Foreign aid is a political football. Attacked by conservatives as a waste of time and money and supported by liberals as long as economic conditions are propitious, aid combines the worst of both worlds. The Third World - always scraping together enough to make ends meet - accepts aid with suspicion and resentment. While the aid givers - mainly the industrailized West - are caught in a nasty knot of paternalism, guilt and greed.
The present pattern of aid giving emerged in the mid-1950’s. It was modelled closely on the Marshall Plan for the reconstruction of Europe after World War II. At its height , the U.S. directed almost three per cent of its Gross National Product (GNP) to rebuild the badlydamaged European industrial machine Like most present-day aid, the Marshall plan was essentially an exercise in selfinterest. American multinational corporations expanded as never before in Europe and the U.S. sailed through the 1950’s and 60’s on a balloon of prosperity. Europe, too, benefitted from U.S. aid and investment - at least materially. With new capital equipment and re-built factories, countries like West Germany and France got a jump in productivity that quickly re-established them as powerful economic forces in their own right. As an extra bonus for American foreign policy makers, U.S. aid helped check the advance of Communism. People were less likely to complain about their lot when the good life seemed just around the corner.
The logic of the Marshall Plan appeared impregnable. If Europe, then why not the newly-emerging poor nations of the Third World? And this time all Western States could pitch in. The goals were the same:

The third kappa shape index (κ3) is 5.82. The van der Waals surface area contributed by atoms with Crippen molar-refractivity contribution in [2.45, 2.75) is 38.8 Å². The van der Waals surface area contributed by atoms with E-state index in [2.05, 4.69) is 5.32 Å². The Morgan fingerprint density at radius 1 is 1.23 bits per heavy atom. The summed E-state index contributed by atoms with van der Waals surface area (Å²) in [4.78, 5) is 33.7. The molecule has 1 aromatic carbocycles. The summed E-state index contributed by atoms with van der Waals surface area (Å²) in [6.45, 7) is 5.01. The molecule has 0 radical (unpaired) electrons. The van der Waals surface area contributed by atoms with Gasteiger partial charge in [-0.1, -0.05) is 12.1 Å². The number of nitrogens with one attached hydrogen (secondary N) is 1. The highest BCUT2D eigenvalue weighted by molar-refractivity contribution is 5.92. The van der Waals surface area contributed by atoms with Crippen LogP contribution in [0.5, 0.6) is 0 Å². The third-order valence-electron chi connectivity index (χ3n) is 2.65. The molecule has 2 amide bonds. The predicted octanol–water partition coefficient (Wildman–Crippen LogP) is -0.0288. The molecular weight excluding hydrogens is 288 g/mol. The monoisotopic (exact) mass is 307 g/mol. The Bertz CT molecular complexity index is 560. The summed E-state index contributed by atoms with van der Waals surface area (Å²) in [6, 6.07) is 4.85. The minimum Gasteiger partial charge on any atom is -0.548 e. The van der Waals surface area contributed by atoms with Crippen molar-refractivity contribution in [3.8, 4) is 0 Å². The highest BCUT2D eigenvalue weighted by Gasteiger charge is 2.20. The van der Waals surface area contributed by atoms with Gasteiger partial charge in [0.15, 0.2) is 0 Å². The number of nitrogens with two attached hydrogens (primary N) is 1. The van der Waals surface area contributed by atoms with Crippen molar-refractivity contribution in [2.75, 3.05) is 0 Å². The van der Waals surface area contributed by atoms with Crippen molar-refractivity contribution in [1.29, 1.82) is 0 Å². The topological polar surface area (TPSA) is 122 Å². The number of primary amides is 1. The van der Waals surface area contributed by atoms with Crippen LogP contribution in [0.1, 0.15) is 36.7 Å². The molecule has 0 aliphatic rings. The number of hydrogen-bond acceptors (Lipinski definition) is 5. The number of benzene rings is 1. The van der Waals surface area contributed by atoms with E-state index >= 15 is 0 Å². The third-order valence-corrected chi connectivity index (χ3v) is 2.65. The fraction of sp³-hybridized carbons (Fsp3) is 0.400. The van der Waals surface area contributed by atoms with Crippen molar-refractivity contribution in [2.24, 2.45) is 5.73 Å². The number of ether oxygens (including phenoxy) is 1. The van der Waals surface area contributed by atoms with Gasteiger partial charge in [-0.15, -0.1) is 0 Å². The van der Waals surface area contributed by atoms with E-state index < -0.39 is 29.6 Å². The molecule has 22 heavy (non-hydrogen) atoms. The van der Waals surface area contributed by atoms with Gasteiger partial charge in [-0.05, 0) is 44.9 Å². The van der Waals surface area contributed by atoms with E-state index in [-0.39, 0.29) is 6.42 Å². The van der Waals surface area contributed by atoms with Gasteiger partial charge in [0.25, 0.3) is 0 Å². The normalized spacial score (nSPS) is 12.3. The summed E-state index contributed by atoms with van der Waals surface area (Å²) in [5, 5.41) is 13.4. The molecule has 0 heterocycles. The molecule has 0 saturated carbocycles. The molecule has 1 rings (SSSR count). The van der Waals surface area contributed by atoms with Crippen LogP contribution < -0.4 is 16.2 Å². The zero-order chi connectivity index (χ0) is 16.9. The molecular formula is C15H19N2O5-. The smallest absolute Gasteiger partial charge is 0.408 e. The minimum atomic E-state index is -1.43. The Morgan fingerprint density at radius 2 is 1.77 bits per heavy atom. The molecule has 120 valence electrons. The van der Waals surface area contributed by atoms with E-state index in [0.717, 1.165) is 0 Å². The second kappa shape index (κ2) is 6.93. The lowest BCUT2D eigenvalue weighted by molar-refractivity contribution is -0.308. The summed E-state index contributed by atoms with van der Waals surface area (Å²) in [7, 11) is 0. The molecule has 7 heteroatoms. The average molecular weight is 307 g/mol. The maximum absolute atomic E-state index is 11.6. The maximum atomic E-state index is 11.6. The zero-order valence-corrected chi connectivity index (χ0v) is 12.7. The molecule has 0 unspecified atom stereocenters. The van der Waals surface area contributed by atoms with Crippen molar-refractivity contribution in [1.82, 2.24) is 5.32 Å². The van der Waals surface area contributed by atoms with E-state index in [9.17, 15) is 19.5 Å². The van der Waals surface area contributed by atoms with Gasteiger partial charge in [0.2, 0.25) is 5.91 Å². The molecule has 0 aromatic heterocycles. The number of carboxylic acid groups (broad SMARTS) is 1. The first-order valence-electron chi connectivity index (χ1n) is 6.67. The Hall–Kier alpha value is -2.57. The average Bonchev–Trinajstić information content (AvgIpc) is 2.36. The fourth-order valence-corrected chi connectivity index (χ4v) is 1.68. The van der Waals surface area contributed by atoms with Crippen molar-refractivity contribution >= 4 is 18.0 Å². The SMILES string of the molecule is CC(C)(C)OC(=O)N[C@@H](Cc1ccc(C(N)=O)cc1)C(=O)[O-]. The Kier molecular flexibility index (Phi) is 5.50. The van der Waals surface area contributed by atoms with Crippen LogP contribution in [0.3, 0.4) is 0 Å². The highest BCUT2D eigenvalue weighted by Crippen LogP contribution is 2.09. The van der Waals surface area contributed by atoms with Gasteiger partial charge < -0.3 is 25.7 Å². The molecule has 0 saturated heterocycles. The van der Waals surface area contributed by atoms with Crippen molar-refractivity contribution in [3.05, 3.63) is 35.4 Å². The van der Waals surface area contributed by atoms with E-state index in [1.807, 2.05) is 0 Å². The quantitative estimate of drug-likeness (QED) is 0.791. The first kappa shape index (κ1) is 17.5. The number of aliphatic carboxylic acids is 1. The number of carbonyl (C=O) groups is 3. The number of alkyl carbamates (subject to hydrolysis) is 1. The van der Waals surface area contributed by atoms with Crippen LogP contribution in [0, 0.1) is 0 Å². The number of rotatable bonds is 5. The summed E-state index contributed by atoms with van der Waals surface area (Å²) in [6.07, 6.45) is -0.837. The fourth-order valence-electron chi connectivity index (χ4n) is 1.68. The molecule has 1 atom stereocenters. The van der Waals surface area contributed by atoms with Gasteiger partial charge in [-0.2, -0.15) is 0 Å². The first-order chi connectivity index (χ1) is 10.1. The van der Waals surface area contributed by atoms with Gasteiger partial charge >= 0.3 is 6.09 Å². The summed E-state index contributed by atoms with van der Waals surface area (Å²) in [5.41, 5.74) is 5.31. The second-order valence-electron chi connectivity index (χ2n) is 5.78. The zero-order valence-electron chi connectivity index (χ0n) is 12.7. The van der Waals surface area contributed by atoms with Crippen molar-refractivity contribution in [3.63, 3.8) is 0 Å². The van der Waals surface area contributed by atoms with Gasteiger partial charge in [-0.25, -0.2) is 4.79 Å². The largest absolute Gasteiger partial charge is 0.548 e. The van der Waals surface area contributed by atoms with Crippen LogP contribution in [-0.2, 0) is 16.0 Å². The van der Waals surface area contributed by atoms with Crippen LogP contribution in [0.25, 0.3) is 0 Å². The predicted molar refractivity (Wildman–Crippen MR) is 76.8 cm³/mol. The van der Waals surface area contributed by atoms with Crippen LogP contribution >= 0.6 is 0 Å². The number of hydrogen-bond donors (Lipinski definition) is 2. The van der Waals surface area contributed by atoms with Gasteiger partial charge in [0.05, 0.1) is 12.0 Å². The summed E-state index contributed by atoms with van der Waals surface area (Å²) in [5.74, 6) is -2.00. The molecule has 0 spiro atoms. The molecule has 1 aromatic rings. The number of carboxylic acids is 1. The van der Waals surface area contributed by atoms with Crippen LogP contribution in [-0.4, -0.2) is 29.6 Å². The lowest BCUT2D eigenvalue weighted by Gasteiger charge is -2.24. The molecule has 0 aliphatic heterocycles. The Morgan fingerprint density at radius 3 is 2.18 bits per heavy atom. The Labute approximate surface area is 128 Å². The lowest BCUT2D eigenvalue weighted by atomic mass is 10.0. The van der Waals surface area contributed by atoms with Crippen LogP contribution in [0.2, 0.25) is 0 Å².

vast new sales and investment markets for Western industry
secure access to strategic raw materials and minerals
greater well-being for the poor
As in Europe, Western leaders were also keen to carve out areas of influence in the poor world to undercut any drift in political sympathies to the left.
But while the formula seemed tried and true the actual impact more than a quarter century later has been less than impressive. The Third World with few exceptions is no closer to economic health today than it was under colonial rule. In fact, there is every reason to believe that the aid `addiction’ has done little but keep the poor world in a sort of semi-comatose state.
With the possible exception of the emerging industrialized countries like Mexico, South Korea, Brazil and Taiwan, the bulk of the poor countries remain almost totally dependent on the export of primary commodites. Apart from the OPEC nations, their exports are undervalued and subject to the schizophrenic boom-and-bust of the international economy. In most cases, reliance on Western capital, whether aid or investment, is not a choice but a necessity.
But if the Third World has gained little from aid, the same can not be said of the West. The commercial benefits of aid figure highly in official Western and Communist aid programmes. About twothirds of official aid is bi-lateral (arranged on a country-to-country basis). Most of the rest goes through the multilateral agencies of the United Nations. Fiftythree per cent of bilateral aid is still ‘tied’ to purchases of goods and services of the donor country. Most rich nations rely heavily on ‘tied’ aid as a justification to harassed taxpayers for continuing their aid programmes. Eighty per cent of Canadian aid is still tied, 66 per cent of British aid and 75 percent of American.